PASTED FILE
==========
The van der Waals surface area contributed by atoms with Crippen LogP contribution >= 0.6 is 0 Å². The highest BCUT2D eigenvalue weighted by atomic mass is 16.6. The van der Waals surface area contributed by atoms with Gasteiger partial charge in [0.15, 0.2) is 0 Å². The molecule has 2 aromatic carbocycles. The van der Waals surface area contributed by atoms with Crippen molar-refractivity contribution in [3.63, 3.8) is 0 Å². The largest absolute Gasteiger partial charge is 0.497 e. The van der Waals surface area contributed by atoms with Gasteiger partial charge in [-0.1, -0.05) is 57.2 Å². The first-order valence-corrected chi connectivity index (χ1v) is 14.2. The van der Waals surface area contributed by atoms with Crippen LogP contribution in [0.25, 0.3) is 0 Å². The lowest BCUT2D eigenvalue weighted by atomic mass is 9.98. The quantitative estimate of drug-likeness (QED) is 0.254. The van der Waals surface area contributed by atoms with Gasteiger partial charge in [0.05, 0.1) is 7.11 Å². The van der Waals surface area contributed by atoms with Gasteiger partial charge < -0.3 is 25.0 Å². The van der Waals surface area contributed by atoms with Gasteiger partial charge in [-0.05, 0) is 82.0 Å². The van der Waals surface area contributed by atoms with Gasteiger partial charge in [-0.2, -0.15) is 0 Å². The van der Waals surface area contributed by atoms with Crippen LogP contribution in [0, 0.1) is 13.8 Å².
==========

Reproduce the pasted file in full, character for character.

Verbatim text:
The van der Waals surface area contributed by atoms with Crippen LogP contribution >= 0.6 is 0 Å². The highest BCUT2D eigenvalue weighted by atomic mass is 16.6. The van der Waals surface area contributed by atoms with Gasteiger partial charge in [0.15, 0.2) is 0 Å². The molecule has 2 aromatic carbocycles. The van der Waals surface area contributed by atoms with Crippen molar-refractivity contribution in [3.63, 3.8) is 0 Å². The largest absolute Gasteiger partial charge is 0.497 e. The van der Waals surface area contributed by atoms with Gasteiger partial charge in [-0.1, -0.05) is 57.2 Å². The first-order valence-corrected chi connectivity index (χ1v) is 14.2. The van der Waals surface area contributed by atoms with Crippen LogP contribution in [0.25, 0.3) is 0 Å². The lowest BCUT2D eigenvalue weighted by atomic mass is 9.98. The quantitative estimate of drug-likeness (QED) is 0.254. The van der Waals surface area contributed by atoms with Gasteiger partial charge in [0.05, 0.1) is 7.11 Å². The van der Waals surface area contributed by atoms with Gasteiger partial charge < -0.3 is 25.0 Å². The van der Waals surface area contributed by atoms with Gasteiger partial charge in [-0.05, 0) is 82.0 Å². The van der Waals surface area contributed by atoms with Gasteiger partial charge in [-0.2, -0.15) is 0 Å². The van der Waals surface area contributed by atoms with Crippen LogP contribution in [0, 0.1) is 13.8 Å².